50 years since historic report links smoking to cancer

Friday 10 January, 2014

Health organisations call for action in new frontier of availability as tobacco remains no.1 cause of preventable death & disease 

On the eve of 50th anniversary of the first U.S Surgeon General’s report to link smoking with cancer two of Australia’s leading health organisations have called for availability of tobacco to be the new frontier in tobacco control as research shows that some smokers are still in denial about the damage they’re doing to their health.

Tomorrow marks the anniversary of the first Surgeon General’s report on smoking and health and the beginning of modern tobacco control.

Quit Victoria Executive Director Fiona Sharkie said the release of the US Surgeon General report was a seminal moment in public health.

“Back in the 1964, more than half of Australian men and more than a quarter of Australian women smoked. You could smoke in your office, in restaurants, in your car and tobacco commercials were all over TV- it was a way of life,” she said.

“The news that smoking caused cancer and death came as a bombshell to the public, the media and the medical community.

“Within a few years, this landmark report prompted countries all over the world to take the first steps towards reducing the devastating harms caused by tobacco including broadcast bans and text health warnings.”

In the 50 years since the release of the report, 30 additional Surgeon General's Reports have added to the community’s knowledge and understanding of the devastating health and financial burdens caused by tobacco use.

During that time, Australian state and territory governments have implemented a range of tobacco control measures including bans on advertising and on smoking in workplaces, pubs and clubs and a range of other outdoor areas as well as point-of-sale bans and plain packaging.

Cancer Council Victoria CEO Todd Harper said Australia had made incredible progress over the last 50 years in reducing smoking rates but it was time to look at new ways to tackle the health burden caused by tobacco on the community.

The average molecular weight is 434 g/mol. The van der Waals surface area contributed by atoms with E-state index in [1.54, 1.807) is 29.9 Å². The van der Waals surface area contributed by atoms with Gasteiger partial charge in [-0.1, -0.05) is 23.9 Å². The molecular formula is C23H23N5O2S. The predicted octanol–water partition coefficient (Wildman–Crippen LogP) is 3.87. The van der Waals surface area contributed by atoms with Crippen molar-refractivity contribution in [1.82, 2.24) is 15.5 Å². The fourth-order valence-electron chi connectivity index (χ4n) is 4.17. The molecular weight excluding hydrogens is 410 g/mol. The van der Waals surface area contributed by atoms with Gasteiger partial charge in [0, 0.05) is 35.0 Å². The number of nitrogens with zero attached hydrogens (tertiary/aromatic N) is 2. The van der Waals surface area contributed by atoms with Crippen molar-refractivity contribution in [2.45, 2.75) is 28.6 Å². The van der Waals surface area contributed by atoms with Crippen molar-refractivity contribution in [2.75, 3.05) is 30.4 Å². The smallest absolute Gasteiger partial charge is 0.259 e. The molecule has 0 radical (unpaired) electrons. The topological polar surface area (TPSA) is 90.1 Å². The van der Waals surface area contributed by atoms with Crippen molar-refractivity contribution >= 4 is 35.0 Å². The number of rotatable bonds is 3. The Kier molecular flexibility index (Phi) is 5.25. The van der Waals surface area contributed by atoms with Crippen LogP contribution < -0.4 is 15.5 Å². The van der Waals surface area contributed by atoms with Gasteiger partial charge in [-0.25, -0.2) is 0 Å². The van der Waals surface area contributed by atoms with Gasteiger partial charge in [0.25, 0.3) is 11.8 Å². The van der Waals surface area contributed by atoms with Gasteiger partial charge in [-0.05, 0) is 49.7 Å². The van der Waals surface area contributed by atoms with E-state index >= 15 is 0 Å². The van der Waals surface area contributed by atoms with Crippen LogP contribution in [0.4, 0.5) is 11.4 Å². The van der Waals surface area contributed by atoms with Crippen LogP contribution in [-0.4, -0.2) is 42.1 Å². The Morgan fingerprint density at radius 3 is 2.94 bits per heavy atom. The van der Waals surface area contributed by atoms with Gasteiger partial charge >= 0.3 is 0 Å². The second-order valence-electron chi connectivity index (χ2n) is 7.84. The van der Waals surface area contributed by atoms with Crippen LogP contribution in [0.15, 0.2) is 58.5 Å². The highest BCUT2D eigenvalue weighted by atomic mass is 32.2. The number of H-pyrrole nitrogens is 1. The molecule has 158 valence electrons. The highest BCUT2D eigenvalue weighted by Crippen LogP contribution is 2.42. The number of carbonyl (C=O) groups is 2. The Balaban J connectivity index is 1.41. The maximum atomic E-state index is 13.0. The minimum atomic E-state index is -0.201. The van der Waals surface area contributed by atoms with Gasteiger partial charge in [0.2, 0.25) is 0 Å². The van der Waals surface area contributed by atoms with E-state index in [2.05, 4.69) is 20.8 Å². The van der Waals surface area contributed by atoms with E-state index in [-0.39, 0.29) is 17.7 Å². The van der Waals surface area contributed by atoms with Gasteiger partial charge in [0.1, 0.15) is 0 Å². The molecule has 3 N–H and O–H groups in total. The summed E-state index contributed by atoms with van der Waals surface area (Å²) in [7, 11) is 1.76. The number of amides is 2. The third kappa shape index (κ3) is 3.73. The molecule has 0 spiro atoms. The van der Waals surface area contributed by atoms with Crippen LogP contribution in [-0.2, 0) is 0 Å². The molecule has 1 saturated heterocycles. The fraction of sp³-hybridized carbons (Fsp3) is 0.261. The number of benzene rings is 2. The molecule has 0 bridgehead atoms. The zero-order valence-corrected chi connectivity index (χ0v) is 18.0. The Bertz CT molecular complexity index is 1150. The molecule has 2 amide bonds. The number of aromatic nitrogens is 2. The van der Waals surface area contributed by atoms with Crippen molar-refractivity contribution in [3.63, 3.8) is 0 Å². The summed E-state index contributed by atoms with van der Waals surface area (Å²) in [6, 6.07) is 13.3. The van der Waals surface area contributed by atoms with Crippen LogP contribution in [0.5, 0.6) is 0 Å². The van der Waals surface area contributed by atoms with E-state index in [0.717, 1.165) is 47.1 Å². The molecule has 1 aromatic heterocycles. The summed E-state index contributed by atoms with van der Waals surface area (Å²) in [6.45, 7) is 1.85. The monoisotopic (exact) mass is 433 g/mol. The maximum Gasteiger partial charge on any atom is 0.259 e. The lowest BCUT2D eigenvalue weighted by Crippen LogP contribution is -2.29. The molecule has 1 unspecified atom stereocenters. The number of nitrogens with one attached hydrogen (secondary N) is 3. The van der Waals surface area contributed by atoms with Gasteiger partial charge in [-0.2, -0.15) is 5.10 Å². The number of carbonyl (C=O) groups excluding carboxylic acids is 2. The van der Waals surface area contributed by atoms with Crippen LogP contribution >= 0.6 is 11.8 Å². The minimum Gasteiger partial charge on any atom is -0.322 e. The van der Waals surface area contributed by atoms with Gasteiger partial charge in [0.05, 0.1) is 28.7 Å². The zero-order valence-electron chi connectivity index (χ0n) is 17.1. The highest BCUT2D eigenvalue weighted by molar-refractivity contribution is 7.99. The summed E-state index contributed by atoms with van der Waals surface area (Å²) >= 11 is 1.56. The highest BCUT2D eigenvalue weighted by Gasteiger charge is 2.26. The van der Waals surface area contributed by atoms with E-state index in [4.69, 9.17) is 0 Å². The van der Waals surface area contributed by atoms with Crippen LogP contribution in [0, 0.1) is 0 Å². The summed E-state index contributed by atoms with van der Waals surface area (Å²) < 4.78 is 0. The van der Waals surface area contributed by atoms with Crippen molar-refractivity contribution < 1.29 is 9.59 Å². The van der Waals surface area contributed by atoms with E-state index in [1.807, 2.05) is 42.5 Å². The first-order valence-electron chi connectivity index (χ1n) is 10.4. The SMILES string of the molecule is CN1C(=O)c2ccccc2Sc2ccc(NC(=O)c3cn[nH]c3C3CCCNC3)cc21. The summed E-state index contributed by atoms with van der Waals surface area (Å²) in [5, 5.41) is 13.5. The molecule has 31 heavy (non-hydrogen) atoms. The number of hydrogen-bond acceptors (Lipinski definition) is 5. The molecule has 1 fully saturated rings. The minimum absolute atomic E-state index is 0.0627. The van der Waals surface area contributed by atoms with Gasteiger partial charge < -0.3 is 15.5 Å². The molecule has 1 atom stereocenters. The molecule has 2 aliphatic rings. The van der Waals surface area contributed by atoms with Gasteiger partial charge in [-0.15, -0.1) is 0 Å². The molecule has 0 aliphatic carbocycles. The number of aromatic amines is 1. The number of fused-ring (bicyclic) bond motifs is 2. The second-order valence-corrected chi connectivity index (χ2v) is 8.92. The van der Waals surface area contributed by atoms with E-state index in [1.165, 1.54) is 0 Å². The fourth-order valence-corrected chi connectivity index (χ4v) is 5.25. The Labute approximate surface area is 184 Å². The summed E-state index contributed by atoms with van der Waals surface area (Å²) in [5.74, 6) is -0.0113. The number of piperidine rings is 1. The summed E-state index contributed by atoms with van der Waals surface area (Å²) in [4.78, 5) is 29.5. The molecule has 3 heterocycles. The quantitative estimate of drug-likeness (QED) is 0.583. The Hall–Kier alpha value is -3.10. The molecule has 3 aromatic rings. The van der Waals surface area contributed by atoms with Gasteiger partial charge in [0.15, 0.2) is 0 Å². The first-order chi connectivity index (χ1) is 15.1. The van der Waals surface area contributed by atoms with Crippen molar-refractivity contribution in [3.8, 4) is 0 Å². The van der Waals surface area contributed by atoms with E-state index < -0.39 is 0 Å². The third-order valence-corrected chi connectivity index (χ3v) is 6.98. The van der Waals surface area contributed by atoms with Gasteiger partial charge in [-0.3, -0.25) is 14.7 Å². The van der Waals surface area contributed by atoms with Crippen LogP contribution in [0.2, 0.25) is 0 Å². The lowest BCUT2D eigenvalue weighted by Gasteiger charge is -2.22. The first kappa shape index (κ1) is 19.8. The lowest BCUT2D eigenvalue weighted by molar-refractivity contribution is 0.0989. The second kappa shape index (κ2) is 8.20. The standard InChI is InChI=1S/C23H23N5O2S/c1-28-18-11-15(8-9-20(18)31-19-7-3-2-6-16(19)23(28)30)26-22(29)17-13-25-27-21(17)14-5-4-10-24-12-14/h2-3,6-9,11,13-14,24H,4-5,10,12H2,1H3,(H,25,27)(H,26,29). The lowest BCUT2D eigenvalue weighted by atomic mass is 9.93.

“Smoking rates have halved since 1977 but tobacco is still the number one cause of preventative death and disease in Australia and kills 15,000 people every year,” he said.

“It’s time for governments to start to look at ways to reduce the availability of tobacco.  It’s been 50 years since we first found out that smoking caused cancer. We need to be asking if it’s appropriate for such a deadly product to be more widely available than a loaf of bread.”

The anniversary comes as new data reveals a quarter of Victorian smokers still believe the health effects of smoking have been exaggerated.

The Perceptions about Health effects of smoking and passive smoking among Victorian adults 2003-2011 report found:

  • One in ten current smokers do not believe smoking causes illness
  • Only a quarter of current smokers can spontaneously link smoking with heart attacks
  • Fewer than 10% of current smokers can connect smoking with asthma, gangrene, eye problems or pregnancy problems  
  • Only half of all smokers can spontaneously link smoking with lung cancer

Ms Sharkie said it was concerning that one in four current smokers still believed that the health effects of smoking had been exaggerated despite 50 years having passed since the U.S Surgeon General report.

“It is encouraging however that this research shows awareness of the effects of second-hand smoke on children appears to have increased dramatically over the years,” she said.

“Recognition that passive smoking causes harm to unborn babies and miscarriage was up from 34% in 2007 to 64% in 2011.

“Overall, the report found strong public awareness of the harms of smoking but we still have more work to do when smoking cuts short so many lives each year.”